2014-08-06  

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Check CAP Entitlement Clauses in Farm Tenancies

The Tenant Farmers Association urges all English farm tenants and particularly those with Farm Business Tenancies ending this year, to check their agreements for clauses which might affect their ability to hold onto entitlements for CAP support payments.

TFA Chief Executive George Dunn said “DEFRA made the right decision to allow existing Single Payment Scheme entitlements to form the basis for creation of the new Basic Payment Scheme entitlements at the beginning of next year. However, in various ways, landlords have attempted to use contracts of tenancy to snatch entitlements away from tenants for little or no compensation at the end of those agreements”.

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“Having looked carefully at a large number of agreements which purport to be able to allow the landlord to take entitlements, there are many where the clauses simply do not work and tenants are able to retain their entitlements. However, sadly we have also seen clauses which do provide landlords with the ability to remove entitlements from tenants. Each tenancy agreement must be looked at individually,” said Mr Dunn.

Concerned to ensure fairness as between landlords and tenants, the Tenancy Reform Industry Group, made up of farming, land owning and professional bodies, in 2004 drew up guidance as best practice in drafting contracts of tenancy. Specifically it said:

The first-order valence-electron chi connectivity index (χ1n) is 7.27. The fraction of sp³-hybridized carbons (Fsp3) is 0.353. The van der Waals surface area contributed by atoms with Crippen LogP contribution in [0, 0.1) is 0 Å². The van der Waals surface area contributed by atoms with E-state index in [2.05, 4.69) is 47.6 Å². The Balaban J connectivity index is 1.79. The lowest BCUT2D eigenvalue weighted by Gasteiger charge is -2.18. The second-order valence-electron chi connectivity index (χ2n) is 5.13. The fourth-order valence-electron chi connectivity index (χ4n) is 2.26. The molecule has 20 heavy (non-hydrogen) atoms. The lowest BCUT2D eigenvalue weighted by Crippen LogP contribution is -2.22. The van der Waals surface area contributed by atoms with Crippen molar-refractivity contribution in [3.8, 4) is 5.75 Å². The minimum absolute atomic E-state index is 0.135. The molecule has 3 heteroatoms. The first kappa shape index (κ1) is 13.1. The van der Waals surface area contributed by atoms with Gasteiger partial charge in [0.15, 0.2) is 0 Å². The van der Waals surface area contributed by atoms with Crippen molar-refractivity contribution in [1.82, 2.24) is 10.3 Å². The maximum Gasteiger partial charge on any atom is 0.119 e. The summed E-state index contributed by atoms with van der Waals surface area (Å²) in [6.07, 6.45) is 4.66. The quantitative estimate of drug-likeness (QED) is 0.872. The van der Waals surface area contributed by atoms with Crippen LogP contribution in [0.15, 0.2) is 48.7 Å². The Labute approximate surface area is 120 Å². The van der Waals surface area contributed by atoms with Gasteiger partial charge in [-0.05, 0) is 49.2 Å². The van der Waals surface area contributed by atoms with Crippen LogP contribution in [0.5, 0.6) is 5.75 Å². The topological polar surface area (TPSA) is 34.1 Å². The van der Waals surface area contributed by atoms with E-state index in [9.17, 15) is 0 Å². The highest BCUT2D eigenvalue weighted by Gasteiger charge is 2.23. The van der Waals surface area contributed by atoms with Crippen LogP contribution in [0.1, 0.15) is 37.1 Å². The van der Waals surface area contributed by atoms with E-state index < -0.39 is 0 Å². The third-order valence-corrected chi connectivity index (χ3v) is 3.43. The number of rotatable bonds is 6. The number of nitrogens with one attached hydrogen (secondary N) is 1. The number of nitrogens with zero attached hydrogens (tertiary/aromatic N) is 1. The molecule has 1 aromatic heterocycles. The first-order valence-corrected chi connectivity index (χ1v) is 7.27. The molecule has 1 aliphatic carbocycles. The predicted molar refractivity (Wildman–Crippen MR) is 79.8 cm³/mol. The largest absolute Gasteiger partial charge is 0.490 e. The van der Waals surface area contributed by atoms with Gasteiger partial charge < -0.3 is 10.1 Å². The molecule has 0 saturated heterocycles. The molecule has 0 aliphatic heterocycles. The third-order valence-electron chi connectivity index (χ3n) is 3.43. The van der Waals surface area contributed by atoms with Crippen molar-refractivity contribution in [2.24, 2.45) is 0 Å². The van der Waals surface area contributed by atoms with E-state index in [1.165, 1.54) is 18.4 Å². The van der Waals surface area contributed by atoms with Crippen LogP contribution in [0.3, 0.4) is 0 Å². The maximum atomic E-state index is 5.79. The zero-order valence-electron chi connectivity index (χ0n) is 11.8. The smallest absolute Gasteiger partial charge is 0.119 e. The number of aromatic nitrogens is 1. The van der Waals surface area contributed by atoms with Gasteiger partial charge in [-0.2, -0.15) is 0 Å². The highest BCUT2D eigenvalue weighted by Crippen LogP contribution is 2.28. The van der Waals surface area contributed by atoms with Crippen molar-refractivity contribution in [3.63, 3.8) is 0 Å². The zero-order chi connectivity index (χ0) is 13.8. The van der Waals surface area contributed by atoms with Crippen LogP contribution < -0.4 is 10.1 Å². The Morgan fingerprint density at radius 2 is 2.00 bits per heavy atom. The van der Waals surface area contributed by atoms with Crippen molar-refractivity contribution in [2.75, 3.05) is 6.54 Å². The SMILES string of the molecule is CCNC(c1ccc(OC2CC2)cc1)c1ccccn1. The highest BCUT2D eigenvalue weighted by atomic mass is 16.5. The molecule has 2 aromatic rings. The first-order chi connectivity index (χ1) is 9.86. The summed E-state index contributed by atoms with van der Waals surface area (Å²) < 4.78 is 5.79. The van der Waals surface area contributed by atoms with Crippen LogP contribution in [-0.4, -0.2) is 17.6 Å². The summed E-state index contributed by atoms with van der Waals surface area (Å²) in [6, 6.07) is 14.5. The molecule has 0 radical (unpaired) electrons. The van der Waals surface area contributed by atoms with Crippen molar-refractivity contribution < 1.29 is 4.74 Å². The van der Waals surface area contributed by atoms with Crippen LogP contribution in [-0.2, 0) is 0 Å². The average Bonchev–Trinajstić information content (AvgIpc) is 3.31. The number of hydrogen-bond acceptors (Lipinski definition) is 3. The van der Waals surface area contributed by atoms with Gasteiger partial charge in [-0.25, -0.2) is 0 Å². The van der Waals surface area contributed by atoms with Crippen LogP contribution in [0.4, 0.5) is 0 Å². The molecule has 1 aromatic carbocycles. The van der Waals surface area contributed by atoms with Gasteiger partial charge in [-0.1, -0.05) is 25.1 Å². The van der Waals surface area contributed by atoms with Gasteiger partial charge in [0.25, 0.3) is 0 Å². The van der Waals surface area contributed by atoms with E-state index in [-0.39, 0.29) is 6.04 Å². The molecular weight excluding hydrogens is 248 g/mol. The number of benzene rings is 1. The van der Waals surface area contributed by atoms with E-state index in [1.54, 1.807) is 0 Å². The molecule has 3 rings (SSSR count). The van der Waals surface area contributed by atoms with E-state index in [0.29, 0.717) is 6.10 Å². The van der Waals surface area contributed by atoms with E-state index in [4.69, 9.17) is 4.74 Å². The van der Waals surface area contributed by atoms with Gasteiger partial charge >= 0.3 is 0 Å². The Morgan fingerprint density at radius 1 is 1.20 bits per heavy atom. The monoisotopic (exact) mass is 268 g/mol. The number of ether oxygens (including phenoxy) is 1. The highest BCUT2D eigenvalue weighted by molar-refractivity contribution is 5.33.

• There are good reasons for parties to a current or prospective contract to be fair in their dealings, both in their interests and in the wider interests of the landlord and tenant sector. In this respect, it would be unfair if the individual to whom entitlement had been allocated were required by a clause in the agreement to give it up for little or no consideration in comparison to its value.

  • At the end of the tenancy, the tenant should be able either to retain control of the entitlement allocated to him for use against other land or pass it to his landlord or a nominee for fair compensation.
  • “Even in cases where contractual clauses allow a landlord to acquire the entitlements we would ask all landlords to abide by this best practice. However, tenants should be aware that this is not legally binding,” said Mr Dunn.

    The TFA has been disappointed that despite this cross industry guidance some landlords, including The Crown Estate, have insisted on enforcing unfair clauses to remove entitlements from tenants for no compensation.

    “It is very sad that a landlord such as The Crown Estate is using its dominant position to enforce a clause which the cross industry guidance states clearly is unfair,” said Mr Dunn.

    TFA

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